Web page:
Regenstrief Institute Names Inaugural Faculty Development VP
Aaron Carroll has been selected as Regenstrief Institute’s first-ever vice president for faculty development. He is a nationally recognized research scientist, research team leader and a New York Times writer and book author. The appointment leverages and complements Carroll’s experience and continuing position as associate dean for research mentoring at Indiana University School of Medicine. He will lead Regenstrief’s faculty development strategy and implementation efforts by closely partnering with IU School of Medicine and other partner leadership and faculty.
Located in Indianapolis, the Regenstrief Institute is an applied research institute affiliated with the Indiana University School of Medicine. Regenstrief is internationally recognized as a leader in applied health care research, built on decades-long innovation and impact in the fields of biomedical informatics, health services research, and aging research.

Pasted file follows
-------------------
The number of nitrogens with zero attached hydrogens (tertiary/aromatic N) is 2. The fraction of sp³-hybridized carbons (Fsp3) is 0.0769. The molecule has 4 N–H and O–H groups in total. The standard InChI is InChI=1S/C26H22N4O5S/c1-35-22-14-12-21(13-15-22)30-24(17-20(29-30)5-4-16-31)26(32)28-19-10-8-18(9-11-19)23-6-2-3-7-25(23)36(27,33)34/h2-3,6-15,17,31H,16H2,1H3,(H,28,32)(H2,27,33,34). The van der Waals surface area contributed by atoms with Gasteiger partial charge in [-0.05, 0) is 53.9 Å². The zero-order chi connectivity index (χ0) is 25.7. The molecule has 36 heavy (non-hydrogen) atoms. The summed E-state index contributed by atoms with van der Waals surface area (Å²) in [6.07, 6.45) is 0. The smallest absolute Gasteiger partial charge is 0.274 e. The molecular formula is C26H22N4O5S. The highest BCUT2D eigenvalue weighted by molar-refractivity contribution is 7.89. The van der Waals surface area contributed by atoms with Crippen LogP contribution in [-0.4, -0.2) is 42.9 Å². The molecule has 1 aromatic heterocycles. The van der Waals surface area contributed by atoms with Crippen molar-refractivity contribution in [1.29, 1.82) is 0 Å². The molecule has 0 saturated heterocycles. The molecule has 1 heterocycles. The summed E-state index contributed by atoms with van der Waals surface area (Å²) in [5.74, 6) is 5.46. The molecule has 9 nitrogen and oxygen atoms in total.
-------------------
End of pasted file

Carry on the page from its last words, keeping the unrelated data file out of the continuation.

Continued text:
As he takes on this new role, Carroll also will continue as a professor and vice chair for health outcomes research faculty development in the Department of Pediatrics at IU School of Medicine and director of the Center for Pediatric and Adolescent Comparative Effectiveness Research. He earned a bachelor of arts degree in chemistry from Amherst College, an M.D. from the University of Pennsylvania School of Medicine, and a master’s of science in health services from the University of Washington, where he was also a Robert Wood Johnson Clinical Scholar.
The author of “The Bad Food Bible: How and Why to Eat Sinfully,” a writer for The Upshot -- data-driven reporting and analysis for the New York Times -- and for the Incidental Economist health services research blog, Carroll is a health services investigator with an interest in improving pediatric outcomes. Carroll’s research focuses on the study of information technology to improve pediatric care and areas of health policy including physician malpractice, the pharmaceutical industry/physician relationship and health care financing reform.
In addition to “The Bad Food Bible,” published last year, he has co-authored three books on medical myths. Carroll also has a popular YouTube channel called Healthcare Triage, where he talks about health research and health policy.